The Ending

How does the story end? Does Fortune get the Right Wing, or not? Spoiler alert: he finds it, but there’s a sequel, so you probably guessed that, anyway (plus it’s mentioned on the Book page of my website). Every story needs some sort of resolution, and it doesn’t necessarily have to be a positive resolution. I used to be a fan of happy endings, but now, as an adult, I’ve become more of a fan of realistic endings. Maybe the hero dies, but the world is safe and the bad guy is dead. Or, maybe the world doesn’t get saved. Maybe, a group of heroes die (if you’ve seen Avengers: Infinity War, you know what I’m talking about). Either the goal is accomplished, or it isn’t. If it isn’t, I think there needs to be a very convincing reason. Your reader has hung in there, with you, until the very end. If you’re going to disappoint them, at least make it worth their while.

Until we meet again (which will be next Monday)

Monday Blog: The First Step

A journey of a thousand miles begins with a single step. A manuscript of a thousand words begins with a single word! Or image…or idea. It all depends on the writer.

Fortune’s Wing was created on the day I wrote the first line, “Was it a dream, or was it reality?” I wasn’t entirely sure of what story to attach to that question, but I knew I would eventually come up with something. I wrote the manuscript for the original book by hand, in 2002, and I watched a lot of anime, which gave me the inspiration I needed to come up with the idea of a boy growing a wing and going on a quest to save (or destroy) the world.

FW1

My second published book, Valentine, was created from an accident. I was working on an idea for the cover of a different book, and I drew a picture of a girl holding a hand gun. My plan was to make her hair blond, with a pink streak in it. However, I got carried away and ended up coloring all of her hair pink. When I looked at the picture again, a brand new idea for a story entered my mind. And so, Valentine was born.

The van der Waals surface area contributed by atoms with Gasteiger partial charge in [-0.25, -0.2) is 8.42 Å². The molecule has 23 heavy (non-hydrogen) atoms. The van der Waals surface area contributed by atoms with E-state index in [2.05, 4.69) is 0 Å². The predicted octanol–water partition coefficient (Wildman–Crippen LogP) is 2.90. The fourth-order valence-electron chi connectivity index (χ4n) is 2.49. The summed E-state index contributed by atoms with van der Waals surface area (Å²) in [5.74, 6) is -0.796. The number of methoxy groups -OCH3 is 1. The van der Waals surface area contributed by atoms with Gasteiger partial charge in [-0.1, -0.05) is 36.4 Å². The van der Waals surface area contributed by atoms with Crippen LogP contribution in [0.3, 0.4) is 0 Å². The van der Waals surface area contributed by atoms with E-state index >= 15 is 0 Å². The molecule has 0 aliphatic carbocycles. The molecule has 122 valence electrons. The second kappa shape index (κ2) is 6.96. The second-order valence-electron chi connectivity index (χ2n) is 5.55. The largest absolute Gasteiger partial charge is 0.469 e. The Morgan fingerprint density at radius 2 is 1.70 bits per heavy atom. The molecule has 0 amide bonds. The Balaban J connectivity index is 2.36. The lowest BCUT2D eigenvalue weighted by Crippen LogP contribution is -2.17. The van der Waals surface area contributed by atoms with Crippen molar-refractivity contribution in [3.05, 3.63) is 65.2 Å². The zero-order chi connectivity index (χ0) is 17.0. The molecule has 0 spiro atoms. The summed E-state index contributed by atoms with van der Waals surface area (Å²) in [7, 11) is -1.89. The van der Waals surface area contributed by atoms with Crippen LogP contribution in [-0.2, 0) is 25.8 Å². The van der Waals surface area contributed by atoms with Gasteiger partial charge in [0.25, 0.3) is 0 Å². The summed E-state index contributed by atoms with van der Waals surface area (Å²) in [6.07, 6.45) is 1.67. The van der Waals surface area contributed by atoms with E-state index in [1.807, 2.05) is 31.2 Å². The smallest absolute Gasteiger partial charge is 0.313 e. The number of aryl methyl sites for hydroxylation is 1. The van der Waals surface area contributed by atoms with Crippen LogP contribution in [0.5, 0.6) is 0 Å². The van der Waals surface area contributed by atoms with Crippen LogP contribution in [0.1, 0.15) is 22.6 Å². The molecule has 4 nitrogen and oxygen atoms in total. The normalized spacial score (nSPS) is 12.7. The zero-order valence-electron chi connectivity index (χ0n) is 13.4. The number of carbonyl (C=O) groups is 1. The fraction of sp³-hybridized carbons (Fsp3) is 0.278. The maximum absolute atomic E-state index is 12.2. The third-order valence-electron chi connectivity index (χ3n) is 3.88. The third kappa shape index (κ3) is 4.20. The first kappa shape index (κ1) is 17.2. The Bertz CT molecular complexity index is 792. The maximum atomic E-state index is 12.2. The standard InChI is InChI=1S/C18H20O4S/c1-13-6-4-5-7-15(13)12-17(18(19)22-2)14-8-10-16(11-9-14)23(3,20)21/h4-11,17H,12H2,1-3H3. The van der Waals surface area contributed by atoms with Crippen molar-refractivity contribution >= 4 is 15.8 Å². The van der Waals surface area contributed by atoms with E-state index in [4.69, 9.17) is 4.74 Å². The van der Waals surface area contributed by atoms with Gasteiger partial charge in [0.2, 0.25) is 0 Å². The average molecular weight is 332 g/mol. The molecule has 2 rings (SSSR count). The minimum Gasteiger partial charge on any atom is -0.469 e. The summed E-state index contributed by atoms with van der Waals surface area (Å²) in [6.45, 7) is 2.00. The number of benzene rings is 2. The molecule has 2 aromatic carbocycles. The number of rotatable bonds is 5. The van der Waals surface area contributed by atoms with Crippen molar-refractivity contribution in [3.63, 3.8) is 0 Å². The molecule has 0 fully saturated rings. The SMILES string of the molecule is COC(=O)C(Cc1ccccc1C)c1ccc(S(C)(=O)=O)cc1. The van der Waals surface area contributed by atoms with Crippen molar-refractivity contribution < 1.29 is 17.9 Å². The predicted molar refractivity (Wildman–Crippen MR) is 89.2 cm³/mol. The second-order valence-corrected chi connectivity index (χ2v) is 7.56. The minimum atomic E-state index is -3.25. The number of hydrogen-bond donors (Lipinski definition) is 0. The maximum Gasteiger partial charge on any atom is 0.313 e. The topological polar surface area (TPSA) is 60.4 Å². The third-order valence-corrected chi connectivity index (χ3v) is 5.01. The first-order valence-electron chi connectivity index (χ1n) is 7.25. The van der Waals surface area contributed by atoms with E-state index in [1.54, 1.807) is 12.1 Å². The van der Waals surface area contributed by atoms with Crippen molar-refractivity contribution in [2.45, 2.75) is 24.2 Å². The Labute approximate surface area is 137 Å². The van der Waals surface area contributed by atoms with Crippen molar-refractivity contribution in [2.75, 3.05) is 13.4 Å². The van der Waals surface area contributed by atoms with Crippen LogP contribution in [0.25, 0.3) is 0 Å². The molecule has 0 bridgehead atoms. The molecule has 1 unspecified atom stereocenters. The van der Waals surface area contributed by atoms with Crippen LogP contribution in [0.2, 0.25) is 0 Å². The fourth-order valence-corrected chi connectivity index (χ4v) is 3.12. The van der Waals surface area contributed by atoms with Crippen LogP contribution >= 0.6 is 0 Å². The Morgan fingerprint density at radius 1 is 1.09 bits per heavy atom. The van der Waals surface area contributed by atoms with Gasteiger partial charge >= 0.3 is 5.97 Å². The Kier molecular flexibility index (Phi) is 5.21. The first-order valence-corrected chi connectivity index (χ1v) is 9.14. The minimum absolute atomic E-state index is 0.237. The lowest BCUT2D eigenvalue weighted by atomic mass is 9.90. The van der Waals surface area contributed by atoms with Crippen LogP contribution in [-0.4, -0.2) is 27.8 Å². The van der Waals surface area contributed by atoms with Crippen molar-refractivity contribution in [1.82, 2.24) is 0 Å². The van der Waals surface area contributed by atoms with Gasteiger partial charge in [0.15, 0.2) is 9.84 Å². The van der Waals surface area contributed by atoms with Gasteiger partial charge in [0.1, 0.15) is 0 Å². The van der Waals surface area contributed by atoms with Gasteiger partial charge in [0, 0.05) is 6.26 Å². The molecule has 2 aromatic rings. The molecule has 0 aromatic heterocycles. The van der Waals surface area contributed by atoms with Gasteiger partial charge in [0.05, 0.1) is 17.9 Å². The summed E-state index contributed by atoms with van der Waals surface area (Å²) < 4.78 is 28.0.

Our Lady of Righteous Rage began with something very dear to me: music—punk rock in particular. I’m a HUGE fan of the band Green Day, and their music has gotten me through some very difficult times in my life (I will save that story for another blog). The idea behind the story itself, is one that I had been carrying around inside my head for a few years, before I made the move to commit it to paper. I wasn’t sure of how successful it would be, and if I should make the characters human. I finally decided to just go for it, and write the story I wanted to write. About six years and ten books later, I think it turned out okay.

insp2

 

My idea for The Witch of Fulton Lane developed after some friends and I had a 90’s movie party, and watched one of our collective favorites: The Craft. If you’ve never seen this movie, WATCH IT!! I’m not going to spoil it for you, but teen girls and witchcraft, can be a very entertaining mix. I started thinking, “What if I created a character who is a witch?” Then I took it a step farther, and thought, “What if she was BLACK?” It sounded a bit out of the ordinary, which is why I really liked it, and just went with it.

You just never know who or what will inspire you. See you next Monday.